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‘Manderlay’ is another Lars von Trier drag

The Dutch director has endlessly dull things to say about being American
/ Source: The Associated Press

To get riled up by Lars von Trier’s “Manderlay” would be to validate him. It would suggest that he has a point, and that it’s lucid, and that he has argued it convincingly.

With the second film in his trilogy indicting America — a country the Danish writer-director still has not been to and never intends to visit — he seems to be saying something about race relations, but what? That blacks still function essentially as slaves and that whites remain intent on keeping it that way?

Certainly his ideas cannot be that overly simplistic (and fundamentally misguided) and yet they feel as abstract as the film’s setting: a sparse, open soundstage with just a few pieces of furniture and outlines on the floor in place of sets, just like its predecessor, 2004’s “Dogville.”

Words like “The Mansion,” “The Bathhouse” and “Old Lady’s Garden,” written on the ground in stenciled capital letters, represent the film’s location: an Alabama plantation in the 1930s. Characters knock on imaginary doors, then enter accompanied by the sound effect of creaking open and shut.

The conceit is just as pretentious as it was in “Dogville” — and the pacing is just as insufferably draggy — as “Manderlay” makes its way through eight chapters, united once again by the lull of John Hurt’s half-soothing, half-mocking narration.

As he’s proven in his previous films like “Breaking the Waves” and “Dancer in the Dark,” von Trier isn’t afraid to expose the ugliest elements of human nature, the depravity that can lie hidden within us. That’s one of the most exciting things about him as a filmmaker, and one of the most maddening. Clearly he’s capable of using his creative powers to startlingly focused effect. He just doesn’t do it all the time.

Here, the fugitive Grace (Bryce Dallas Howard taking over for Nicole Kidman) has left the violent Rocky Mountain setting of “Dogville” and is on the run with her gangster father (Willem Dafoe taking over for James Caan) and his caravan of thugs.

Once they stop in the middle of Alabama (literally, their cars stop on a giant floor map of the United States in a spot where it says “Alabama”) Grace feels compelled to remain at the Manderlay plantation, where slavery strangely still thrives 70 years after abolition, to free these people and right the wrongs that have been perpetrated against them.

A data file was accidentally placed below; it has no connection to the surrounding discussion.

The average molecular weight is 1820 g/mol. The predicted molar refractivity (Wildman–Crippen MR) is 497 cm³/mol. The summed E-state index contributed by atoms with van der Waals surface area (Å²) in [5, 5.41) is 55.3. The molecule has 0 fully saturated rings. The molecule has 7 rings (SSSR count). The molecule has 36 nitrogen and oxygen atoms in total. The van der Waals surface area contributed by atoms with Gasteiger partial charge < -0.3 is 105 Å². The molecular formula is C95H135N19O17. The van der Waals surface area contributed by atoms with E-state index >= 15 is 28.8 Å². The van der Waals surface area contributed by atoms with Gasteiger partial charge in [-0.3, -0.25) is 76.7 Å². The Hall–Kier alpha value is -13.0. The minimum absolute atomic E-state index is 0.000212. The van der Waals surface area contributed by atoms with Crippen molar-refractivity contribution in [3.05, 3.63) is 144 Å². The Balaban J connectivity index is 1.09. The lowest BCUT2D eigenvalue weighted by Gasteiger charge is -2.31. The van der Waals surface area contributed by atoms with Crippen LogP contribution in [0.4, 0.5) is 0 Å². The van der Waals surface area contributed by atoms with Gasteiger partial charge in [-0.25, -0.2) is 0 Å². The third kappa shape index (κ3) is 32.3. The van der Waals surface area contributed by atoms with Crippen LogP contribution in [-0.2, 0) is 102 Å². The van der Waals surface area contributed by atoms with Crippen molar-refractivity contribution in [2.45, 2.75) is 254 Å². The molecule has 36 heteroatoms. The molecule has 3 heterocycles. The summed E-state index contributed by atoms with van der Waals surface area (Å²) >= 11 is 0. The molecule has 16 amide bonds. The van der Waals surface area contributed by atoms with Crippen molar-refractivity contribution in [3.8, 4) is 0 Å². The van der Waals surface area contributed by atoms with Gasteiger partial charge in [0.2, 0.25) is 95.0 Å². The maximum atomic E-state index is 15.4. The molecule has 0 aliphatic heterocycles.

Her inspiration is ... who knows? White guilt, or a sudden surge of magnanimity, perhaps. There’s little substantive continuity from the first film — this Grace bears no resemblance to Kidman’s incarnation of her — so her actions, abrupt and sweeping, seem to come out of nowhere.

Following the death of the plantation’s owner (Lauren Bacall, of all people) and with the reluctant help of the head slave, Wilhelm (Danny Glover), Grace tries to teach these people that they have rights and freedoms. She walks them through the minutiae of democracy (C-SPAN can be more entertaining) and while they’re busy voting on what time they think it is, everyone neglects to plant the cotton, thereby thrusting the plantation into economic turmoil.

Without sitting through all of “Manderlay,” you see where this is headed. In such a stressful situation, even the wide-eyed, idealistic Grace cannot remain pure of thought and deed.

Howard, it should be said, does show great subtlety and strength in just her second leading role, following M. Night Shyamalan’s “The Village.” It’s a part that requires her to function as both victim and victimizer, and her evolution is a mesmerizing thing to watch, even in a painfully graphic sex scene with powerful former slave played by Isaach De Bankole.

There’s nothing subtle, though, about the film’s conclusion. Just as he did in “Dogville,” von Trier plays David Bowie’s “Young Americans” over a montage of photos during the closing credits. Instead of images of Americans living in squalor, this time he’s strung together pictures of Klan rallies, race riots and Martin Luther King Jr., followed by shots of the World Trade Center and a gurney awaiting a prisoner who’s been sentenced to the death penalty.

After all that, you’ll walk away wondering, what is this person trying to say? Von Trier himself may not even have the answer.